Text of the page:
The shale gas drilling boom in Pennsylvania is filled with controversy. In order to apply some degree of science to the problem we as community scientists working on the health of our waterways became involved with Dickinson College's Alliance for Aquatic Resource Monitoring ( ALLARM).
Since shale gas drilling and hydraulic fracturing have the potential of allowing flow back water to reach streams and water supplies we needed a new approach for early detection. We partnered with the Alliance for Aquatic Resource Monitoring ( ALLARM) to accomplish our new goal of detecting flowback water from shale gas drilling and hydraulic fracking.
ALLARM is a project of the Environmental Studies Department of Dickinson College. Since its founding in 1986, ALLARM has become a nationally recognized technical and programmatic support center for community organizations interested in watershed assessment, protection and restoration.
ALLARM’s program goals are to:
Using ALLARM protocols monitoring now centers around testing for conductance and total dissolved solids on a weekly basis. Flow measurements and visual (observational) monitoring are also done.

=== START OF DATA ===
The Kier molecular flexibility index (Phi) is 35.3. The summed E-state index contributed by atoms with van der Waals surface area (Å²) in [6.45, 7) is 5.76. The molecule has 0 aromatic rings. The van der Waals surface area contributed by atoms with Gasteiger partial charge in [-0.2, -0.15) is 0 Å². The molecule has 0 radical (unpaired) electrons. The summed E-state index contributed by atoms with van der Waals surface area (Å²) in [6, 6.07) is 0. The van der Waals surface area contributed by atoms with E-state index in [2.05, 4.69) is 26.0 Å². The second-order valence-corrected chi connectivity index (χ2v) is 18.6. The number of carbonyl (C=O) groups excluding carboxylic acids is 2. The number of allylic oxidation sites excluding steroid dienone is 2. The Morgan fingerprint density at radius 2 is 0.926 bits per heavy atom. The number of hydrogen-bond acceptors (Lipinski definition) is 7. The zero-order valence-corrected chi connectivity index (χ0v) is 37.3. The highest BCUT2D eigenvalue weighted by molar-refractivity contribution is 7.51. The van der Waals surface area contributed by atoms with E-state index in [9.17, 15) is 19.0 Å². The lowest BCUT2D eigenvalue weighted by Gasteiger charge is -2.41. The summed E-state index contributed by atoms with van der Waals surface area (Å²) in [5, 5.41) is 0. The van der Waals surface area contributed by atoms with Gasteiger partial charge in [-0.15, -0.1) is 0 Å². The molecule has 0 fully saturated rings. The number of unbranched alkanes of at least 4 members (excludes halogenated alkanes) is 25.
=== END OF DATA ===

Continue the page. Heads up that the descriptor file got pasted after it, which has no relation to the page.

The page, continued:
The fracking fluid that returns to the surface during and after drilling is known to contain large amounts of chlorides, sodium, sulfates, metals (such as barium, iron, manganese, arsenic, strontium, lead, cadmium, chromium and aluminum), naturally occurring radioactive materials (such as uranium, radium, and radon), methane and bacteria. Most of these substances can be simply detected by testing waters conductivity and total dissolved solids (TDS).
After baseline values have been established an increase of three times normal conductivity could be an indicator of flowback contamination. In such instances DEP is notified and a water sample is sent to a certified laboratory to be tested for barium and strontium. A positive test for barium and strontium is proof that flowback contamination is occurring.
Visual monitoring also provides information about other conditions that might be impacting stream health. Some examples are erosion and sedimentation, fuel leaks, chemical leaks and physical damage to roads. When visual monitoring detects a problem photographs are taken and a description of the problem is written. The information is then reported to the Conservation District and other appropriate authority.
More detailed information can be obtained from ALLARM's Marcellus Shale Volunteer Monitoring Manual 2.0
These are from Trout Unlimited